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Good Leaders Are Good Learners

Although organizations spend more than $24 billion annually on leadership development, many leaders who have attended leadership programs struggle to implement what they’ve learned. It’s not because the programs are bad but because leadership is best learned from experience. Still, simply being an experienced leader doesn’t elevate a person’s skills. Like most of us, leaders often go through their experiences somewhat mindlessly, accomplishing tasks but learning little about themselves and their impact. Our research on leadership development shows that leaders who are in learning modedevelop stronger leadership skills than their peers. Building on Susan Ashford and Scott DeRue’s mindful engagement experiential learning cycle, we found that leaders who exhibit a growth mindset diligently work through each of the following three phases of the experiential learning cycle. First, leaders set challenging learning goals in the form of “I need to learn how to…” For some leaders, the goal might b…

India takes U.S. renewable energy dispute to the WTO

People talk outside the headquarters of the World Trade Organization (WTO) in Geneva, Switzerland, June 3, 2016. REUTERS/Denis Balibouse
India has complained to the World Trade Organization about support given to the renewable energy industry in eight U.S. states, the WTO said in a statement on Monday.

The complaint alleges the states of Washington, California, Montana, Massachusetts, Connecticut, Michigan, Delaware and Minnesota prop up their renewables sector with illegal subsidies and domestic content requirements - an obligation to buy local goods rather than imports.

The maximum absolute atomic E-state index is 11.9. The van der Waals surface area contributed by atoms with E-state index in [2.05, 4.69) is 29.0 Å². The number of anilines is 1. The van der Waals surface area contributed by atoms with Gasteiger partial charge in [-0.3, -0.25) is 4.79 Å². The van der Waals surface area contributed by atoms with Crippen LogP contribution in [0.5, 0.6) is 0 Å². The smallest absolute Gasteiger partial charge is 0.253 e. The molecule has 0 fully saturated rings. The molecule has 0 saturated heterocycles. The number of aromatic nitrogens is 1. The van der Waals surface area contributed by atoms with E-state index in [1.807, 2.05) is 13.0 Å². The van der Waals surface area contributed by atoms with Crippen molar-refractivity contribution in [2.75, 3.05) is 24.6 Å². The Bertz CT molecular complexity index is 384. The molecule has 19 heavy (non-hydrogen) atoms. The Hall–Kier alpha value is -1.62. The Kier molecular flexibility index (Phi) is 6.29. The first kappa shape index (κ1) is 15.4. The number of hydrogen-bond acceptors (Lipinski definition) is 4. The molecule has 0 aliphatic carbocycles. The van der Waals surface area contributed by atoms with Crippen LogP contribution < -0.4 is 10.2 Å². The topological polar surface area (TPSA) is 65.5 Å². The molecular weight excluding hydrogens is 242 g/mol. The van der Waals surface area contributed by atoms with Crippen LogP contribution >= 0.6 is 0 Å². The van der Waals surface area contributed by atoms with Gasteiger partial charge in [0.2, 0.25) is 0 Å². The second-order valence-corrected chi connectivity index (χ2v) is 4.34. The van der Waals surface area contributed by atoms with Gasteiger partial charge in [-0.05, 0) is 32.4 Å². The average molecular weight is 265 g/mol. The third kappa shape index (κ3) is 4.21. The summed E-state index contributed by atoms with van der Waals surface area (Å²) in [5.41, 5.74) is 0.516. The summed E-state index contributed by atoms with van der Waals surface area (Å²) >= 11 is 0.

The WTO statement did not give details of the complaint and there was no immediate comment from India's trade ministry. But India has voiced concerns in the past about U.S. support for its solar power industry.

The race to build national solar capacity and grab a chunk of a new global market has become a major new cause of trade friction between big trading powers. India lost a case at the WTO earlier this year after the United States complained about New Delhi's national solar program.

India has appealed that ruling.
In 2013, India filed questions at the WTO about suspected subsidies in solar programs in four U.S. states - Delaware, Minnesota, Massachusetts and Connecticut - as well as local content requirements in Michigan and California's renewable energy programs.

It was not immediately clear that Monday's complaint was on the same grounds as India's earlier questions.

By filing the complaint, India has triggered a 60-day window for the United States to settle the dispute, after which India could ask the WTO to adjudicate.

(Reporting by Tom Miles; Editing by Brenna Hughes Neghaiwi and Hugh Lawson)
 reuters

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